Here code blocking affects more calls that demand many Walsh codes. For a lower overall blocking, it is good strategy to block such “large jobs” unnecessarily if this is likely to prevent many small jobs from being blocked.

When the distribution of Walsh code demands is skewed so there are fewer large jobs and more small jobs,

*a*) shows blocking versus average Walsh code demand l under the additivity assumption and crowded-first allocation, with a separate graph for the code blocking component. *b*) shows the ratio of each type of blocking to crowded-first blocking. Relative likelihoods for Walsh code demands 1, 2, 4, 8 are 1, 0.6, 0.36, 0.216.

This crossover tends to be at blocking rates near a few percent, which is a reasonable operating point for a loaded cellular wireless system.

To get a better idea of what Walsh code demand qualifies a call as “large,” note that each value for the total free space a in the Walsh tree leads to a probability distribution for how often the maximum contiguous block of available Walsh codes is 1, 2, 4, 8, 16, etc.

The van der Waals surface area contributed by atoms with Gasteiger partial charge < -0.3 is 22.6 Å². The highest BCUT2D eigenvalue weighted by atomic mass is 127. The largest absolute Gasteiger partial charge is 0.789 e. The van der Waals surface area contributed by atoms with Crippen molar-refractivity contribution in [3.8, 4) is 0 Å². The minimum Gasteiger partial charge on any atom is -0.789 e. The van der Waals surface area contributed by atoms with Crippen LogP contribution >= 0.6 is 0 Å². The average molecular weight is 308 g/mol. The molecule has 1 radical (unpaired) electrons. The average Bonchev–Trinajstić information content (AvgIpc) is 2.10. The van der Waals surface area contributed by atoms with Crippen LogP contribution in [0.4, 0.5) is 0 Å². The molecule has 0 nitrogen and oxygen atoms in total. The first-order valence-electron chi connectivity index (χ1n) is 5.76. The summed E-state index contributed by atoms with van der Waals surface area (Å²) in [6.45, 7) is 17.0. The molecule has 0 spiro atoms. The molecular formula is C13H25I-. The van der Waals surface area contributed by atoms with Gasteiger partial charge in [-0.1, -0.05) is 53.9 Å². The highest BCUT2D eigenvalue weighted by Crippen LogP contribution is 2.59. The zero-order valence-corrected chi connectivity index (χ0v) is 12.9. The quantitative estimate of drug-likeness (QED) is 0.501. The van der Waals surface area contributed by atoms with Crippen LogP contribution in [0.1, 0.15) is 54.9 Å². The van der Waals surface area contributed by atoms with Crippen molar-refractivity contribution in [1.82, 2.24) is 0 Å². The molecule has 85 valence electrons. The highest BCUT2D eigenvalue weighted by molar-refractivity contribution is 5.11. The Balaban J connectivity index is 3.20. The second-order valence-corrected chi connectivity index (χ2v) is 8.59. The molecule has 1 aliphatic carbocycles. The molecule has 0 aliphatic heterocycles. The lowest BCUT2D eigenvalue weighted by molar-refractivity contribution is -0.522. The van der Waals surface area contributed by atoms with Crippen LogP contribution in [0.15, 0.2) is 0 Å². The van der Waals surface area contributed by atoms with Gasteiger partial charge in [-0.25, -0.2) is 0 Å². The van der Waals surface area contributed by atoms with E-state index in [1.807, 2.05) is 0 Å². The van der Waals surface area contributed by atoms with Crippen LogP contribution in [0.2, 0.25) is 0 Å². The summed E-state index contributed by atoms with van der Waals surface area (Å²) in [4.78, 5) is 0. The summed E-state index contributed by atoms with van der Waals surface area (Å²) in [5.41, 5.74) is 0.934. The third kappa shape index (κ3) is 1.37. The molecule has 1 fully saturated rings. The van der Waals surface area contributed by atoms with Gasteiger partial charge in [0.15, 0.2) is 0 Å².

γ:=2^{E[lgβ|σ]}

as a function of σ, where β is the maximum contiguous available Walsh size. Here E[lgβ|σ] is the conditional expectation of lgβ given σ, for some specific ρ and b^{W }values, and lg n:=log_{2 }n. More specifically, FIGS. **5**(*a*) and **5**(*b*) shows graphs of maximum Walsh codes per call γ versus total Walsh tree free space σ for RMS mean Walsh codes per call z=4.61 and for various total Walsh loads l. *a*) shows only σ values with at least 1000 occurrences in the simulator runs, while *b*) uses a lower limit of 10 occurrences for l=40, 80 and a limit of 100 for larger l values.

γ≈min(3+*f*(*z,l*)·σ,2^{└lgσ┘}) (25)

where

the RMS mean of the Walsh demands b_{j} ^{W }weighted by the associated traffic ρ_{j} ^{W}. Since it can be useful to be able to compute estimated γ values, we shall use the rather arbitrary empirical formula

It may be helpful to base call blocking on (25) and (26) instead of just using the additivity assumption. **3**(*b*) and **4**(*b*). FIGS. **6**(*a*) and **6**(*b*) show graphs of the ratio of blocking from the additive assumption to crowded first blocking versus Walsh demand l, including a version corrected via (25). In *a*), Walsh demands 1, 2, 4, 8 are equally likely, while in *b*), their relative likelihoods are 1, 0.6, 0.36, 0.216.